“Paleterias in Mexico are like McDonald’s here,” Polania says. “You can find one on every corner. This artisanal type with the fruit is from Michoacán, Mexico, it’s number one in Mexico.”
Polania moved to Charlottesville almost 20 years ago, but didn’t open La Flor Michoacana till July of 2014. In the summer he sells a thousand paletas a week. “I’m working to let people know this is the place you can find tropical fruits from Central and South America,” he says. “Eighty percent are natural; we don’t use artificial flavors, everything is homemade.”
Fernando Dizon was born in Pangasinan, a Philippine province “about five hours bus ride from Manila,” but it was after his family moved to Charlottesville at age 12 that he started cooking. “I learned by watching my parents and my uncle,” he remembers. Dizon lives on a dead-end street in the Fry Springs neighborhood renamed Manila Street, because, he says, “every single person that lives in the street is my relative.” Seven years ago he began manning a booth at the Charlottesville City Market, selling what is still the only Filipino food in the area. Since 2013 he’s also been bringing his Little Manila food truck around town three or four days a week.
Dizon sells Filipino barbeque—chicken, pork, and pork belly marinated for at least 24 hours, then grilled and served with rice, and pancit (noodles). But egg rolls are his most popular offering. “We go through a thousand of them every week,” he says. Lumpia, they’re called, and they’re about the size of a finger, and filled with ground pork and vegetables—mostly ground pork. It’s that higher meat to veggie ratio that distinguishes Filipino from Chinese egg rolls, he explains.
“I worked in banking for seven years,” Dizon says, “but I would never go back to any other job. It’s ten times the work the bank is, but it’s definitely worth it. Working at the City Market is like a family thing; everyone knows everyone. You give them food, barter. It’s a lot of fun. I wake up at four o’clock in the morning to work at the market, and it doesn’t bother me because it’s so enjoyable.”
Ambitious farmers, sleep-deprived but contented purveyors of unusual treats—the folks who make Charlottesville such a fun place to eat, Hunter avers, are also among its most outstanding citizens. “These very impressive and talented people are also big-hearted and generous and have a real community,” she says. “It’s not just a bunch of carny-like people who travel around; these are people who have a stake in the community and they are here for the long run.” When a young chef recently suffered a terrible accident, Hunter marvels, “this community raised in excess of $200,000 for that couple in about six weeks.”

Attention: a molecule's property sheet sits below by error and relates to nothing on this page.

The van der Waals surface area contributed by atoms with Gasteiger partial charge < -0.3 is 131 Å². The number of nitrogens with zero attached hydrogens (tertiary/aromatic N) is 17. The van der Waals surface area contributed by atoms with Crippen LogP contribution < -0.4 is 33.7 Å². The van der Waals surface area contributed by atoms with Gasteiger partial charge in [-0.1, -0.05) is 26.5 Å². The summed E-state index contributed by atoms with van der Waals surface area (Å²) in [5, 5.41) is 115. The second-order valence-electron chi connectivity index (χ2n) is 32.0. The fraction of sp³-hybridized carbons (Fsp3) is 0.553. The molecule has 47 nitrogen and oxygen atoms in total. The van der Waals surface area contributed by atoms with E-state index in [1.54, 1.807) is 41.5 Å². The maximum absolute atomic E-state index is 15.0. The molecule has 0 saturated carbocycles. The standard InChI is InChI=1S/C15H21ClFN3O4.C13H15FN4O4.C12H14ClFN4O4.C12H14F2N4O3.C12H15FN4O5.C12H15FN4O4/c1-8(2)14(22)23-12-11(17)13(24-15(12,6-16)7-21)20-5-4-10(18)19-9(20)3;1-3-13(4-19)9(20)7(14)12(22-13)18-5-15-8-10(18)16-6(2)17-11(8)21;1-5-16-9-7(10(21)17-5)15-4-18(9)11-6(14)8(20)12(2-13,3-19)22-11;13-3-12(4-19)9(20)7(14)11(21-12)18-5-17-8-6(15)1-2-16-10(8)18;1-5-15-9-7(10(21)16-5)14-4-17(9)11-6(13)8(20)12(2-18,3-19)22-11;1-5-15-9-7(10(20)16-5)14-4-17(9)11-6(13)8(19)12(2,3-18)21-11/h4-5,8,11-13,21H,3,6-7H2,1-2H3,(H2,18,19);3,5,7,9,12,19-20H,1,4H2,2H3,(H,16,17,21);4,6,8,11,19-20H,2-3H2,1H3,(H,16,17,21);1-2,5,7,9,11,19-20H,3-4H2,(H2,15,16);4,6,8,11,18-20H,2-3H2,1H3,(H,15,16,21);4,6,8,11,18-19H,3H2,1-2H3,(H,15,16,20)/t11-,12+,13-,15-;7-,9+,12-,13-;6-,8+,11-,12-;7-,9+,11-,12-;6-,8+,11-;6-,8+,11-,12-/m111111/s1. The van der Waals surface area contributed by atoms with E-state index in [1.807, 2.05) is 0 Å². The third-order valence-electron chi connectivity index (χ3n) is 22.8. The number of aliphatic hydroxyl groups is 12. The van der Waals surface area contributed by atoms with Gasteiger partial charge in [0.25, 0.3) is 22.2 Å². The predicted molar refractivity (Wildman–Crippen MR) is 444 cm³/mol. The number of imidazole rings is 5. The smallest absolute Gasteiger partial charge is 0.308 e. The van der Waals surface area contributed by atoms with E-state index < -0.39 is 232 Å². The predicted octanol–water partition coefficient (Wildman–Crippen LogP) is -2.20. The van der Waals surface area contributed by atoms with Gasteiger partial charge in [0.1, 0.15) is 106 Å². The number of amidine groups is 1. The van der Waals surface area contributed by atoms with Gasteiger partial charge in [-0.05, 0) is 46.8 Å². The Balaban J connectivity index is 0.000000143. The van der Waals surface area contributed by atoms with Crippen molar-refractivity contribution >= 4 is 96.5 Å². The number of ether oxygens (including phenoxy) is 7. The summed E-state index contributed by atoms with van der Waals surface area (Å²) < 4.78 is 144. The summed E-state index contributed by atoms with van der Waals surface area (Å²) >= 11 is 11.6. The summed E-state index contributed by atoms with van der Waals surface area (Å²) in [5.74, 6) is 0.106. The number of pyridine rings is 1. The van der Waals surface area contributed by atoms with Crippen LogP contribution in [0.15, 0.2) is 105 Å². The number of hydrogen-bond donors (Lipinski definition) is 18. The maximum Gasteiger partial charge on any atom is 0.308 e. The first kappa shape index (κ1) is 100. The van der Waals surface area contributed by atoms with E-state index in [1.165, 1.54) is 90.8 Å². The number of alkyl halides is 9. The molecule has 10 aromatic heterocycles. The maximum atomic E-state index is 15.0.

But though Charlottesville’s a cornucopia for the, shall we say, lay eater, how about for these seasoned professional chefs? “Oh my gosh, definitely, yes,” Dizon says. “Restaurant after restaurant is popping up here. if you’re a foodie, it’s definitely a place to go and check out.” Culinary standards here “are very high,” Hunter agrees, and the scene is constantly changing. “There is always some new and exciting concept coming in. I have really seen that the people who don’t have great food don’t last very long.”
With so much happening so quickly, what might we expect next? “The next trend I see is about zero food waste,” Miller says, citing the WastED (waste education) movement championed by New York chef Dan Barber. “I think a lot of the chefs who are very focused on high quality food are also very focused on food waste and how to utilize every part of everything that they get, whether it’s every piece of the vegetable or every piece of a chicken. People in bigger cities are interested in it and I think that is quickly coming to Charlottesville.” And if it is, then lucky us.